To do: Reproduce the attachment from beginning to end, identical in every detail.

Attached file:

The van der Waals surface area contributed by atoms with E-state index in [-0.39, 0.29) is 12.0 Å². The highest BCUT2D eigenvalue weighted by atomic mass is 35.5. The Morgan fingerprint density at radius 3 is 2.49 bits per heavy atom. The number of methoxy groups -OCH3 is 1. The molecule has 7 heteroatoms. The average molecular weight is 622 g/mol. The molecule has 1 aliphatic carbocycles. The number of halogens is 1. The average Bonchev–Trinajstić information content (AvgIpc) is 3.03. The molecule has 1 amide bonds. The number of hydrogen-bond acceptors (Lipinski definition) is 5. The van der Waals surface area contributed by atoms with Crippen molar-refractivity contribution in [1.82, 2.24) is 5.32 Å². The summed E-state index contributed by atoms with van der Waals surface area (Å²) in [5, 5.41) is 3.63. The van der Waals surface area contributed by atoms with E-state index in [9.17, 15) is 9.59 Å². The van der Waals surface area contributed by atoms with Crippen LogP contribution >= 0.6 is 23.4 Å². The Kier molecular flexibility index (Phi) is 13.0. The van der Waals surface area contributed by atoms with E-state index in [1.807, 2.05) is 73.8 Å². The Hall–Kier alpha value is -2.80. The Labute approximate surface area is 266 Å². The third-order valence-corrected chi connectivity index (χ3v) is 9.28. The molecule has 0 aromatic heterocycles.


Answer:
The van der Waals surface area contributed by atoms with E-state index in [-0.39, 0.29) is 12.0 Å². The highest BCUT2D eigenvalue weighted by atomic mass is 35.5. The Morgan fingerprint density at radius 3 is 2.49 bits per heavy atom. The number of methoxy groups -OCH3 is 1. The molecule has 7 heteroatoms. The average molecular weight is 622 g/mol. The molecule has 1 aliphatic carbocycles. The number of halogens is 1. The average Bonchev–Trinajstić information content (AvgIpc) is 3.03. The molecule has 1 amide bonds. The number of hydrogen-bond acceptors (Lipinski definition) is 5. The van der Waals surface area contributed by atoms with Crippen molar-refractivity contribution in [1.82, 2.24) is 5.32 Å². The summed E-state index contributed by atoms with van der Waals surface area (Å²) in [5, 5.41) is 3.63. The van der Waals surface area contributed by atoms with E-state index in [9.17, 15) is 9.59 Å². The van der Waals surface area contributed by atoms with Crippen LogP contribution >= 0.6 is 23.4 Å². The Kier molecular flexibility index (Phi) is 13.0. The van der Waals surface area contributed by atoms with E-state index in [1.807, 2.05) is 73.8 Å². The Hall–Kier alpha value is -2.80. The Labute approximate surface area is 266 Å². The third-order valence-corrected chi connectivity index (χ3v) is 9.28. The molecule has 0 aromatic heterocycles.